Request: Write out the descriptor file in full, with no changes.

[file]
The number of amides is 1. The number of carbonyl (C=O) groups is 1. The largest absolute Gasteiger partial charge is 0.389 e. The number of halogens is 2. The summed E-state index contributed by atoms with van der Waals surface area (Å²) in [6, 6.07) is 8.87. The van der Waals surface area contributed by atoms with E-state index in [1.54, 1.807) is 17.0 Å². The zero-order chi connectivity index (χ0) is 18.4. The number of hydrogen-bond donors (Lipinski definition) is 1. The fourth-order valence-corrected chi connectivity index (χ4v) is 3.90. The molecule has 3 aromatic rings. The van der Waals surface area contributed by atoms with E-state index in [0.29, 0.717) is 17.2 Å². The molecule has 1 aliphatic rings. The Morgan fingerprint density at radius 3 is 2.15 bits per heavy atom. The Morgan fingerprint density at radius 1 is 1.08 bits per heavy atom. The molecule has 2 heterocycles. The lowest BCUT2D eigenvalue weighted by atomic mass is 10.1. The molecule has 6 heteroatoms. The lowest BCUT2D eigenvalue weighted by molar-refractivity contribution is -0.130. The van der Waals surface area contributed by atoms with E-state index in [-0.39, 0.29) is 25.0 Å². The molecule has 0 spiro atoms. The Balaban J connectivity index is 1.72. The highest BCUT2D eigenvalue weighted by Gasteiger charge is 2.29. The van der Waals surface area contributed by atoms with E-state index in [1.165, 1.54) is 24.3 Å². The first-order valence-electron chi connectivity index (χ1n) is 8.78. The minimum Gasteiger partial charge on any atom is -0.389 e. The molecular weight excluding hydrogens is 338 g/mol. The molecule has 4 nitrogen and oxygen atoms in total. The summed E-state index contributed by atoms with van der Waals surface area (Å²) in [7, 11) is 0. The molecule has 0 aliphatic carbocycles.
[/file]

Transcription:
The number of amides is 1. The number of carbonyl (C=O) groups is 1. The largest absolute Gasteiger partial charge is 0.389 e. The number of halogens is 2. The summed E-state index contributed by atoms with van der Waals surface area (Å²) in [6, 6.07) is 8.87. The van der Waals surface area contributed by atoms with E-state index in [1.54, 1.807) is 17.0 Å². The zero-order chi connectivity index (χ0) is 18.4. The number of hydrogen-bond donors (Lipinski definition) is 1. The fourth-order valence-corrected chi connectivity index (χ4v) is 3.90. The molecule has 3 aromatic rings. The van der Waals surface area contributed by atoms with E-state index in [0.29, 0.717) is 17.2 Å². The molecule has 1 aliphatic rings. The Morgan fingerprint density at radius 3 is 2.15 bits per heavy atom. The Morgan fingerprint density at radius 1 is 1.08 bits per heavy atom. The molecule has 2 heterocycles. The lowest BCUT2D eigenvalue weighted by atomic mass is 10.1. The molecule has 6 heteroatoms. The lowest BCUT2D eigenvalue weighted by molar-refractivity contribution is -0.130. The van der Waals surface area contributed by atoms with E-state index in [-0.39, 0.29) is 25.0 Å². The molecule has 0 spiro atoms. The Balaban J connectivity index is 1.72. The highest BCUT2D eigenvalue weighted by Gasteiger charge is 2.29. The van der Waals surface area contributed by atoms with E-state index in [1.165, 1.54) is 24.3 Å². The first-order valence-electron chi connectivity index (χ1n) is 8.78. The minimum Gasteiger partial charge on any atom is -0.389 e. The molecular weight excluding hydrogens is 338 g/mol. The molecule has 4 nitrogen and oxygen atoms in total. The summed E-state index contributed by atoms with van der Waals surface area (Å²) in [7, 11) is 0. The molecule has 0 aliphatic carbocycles.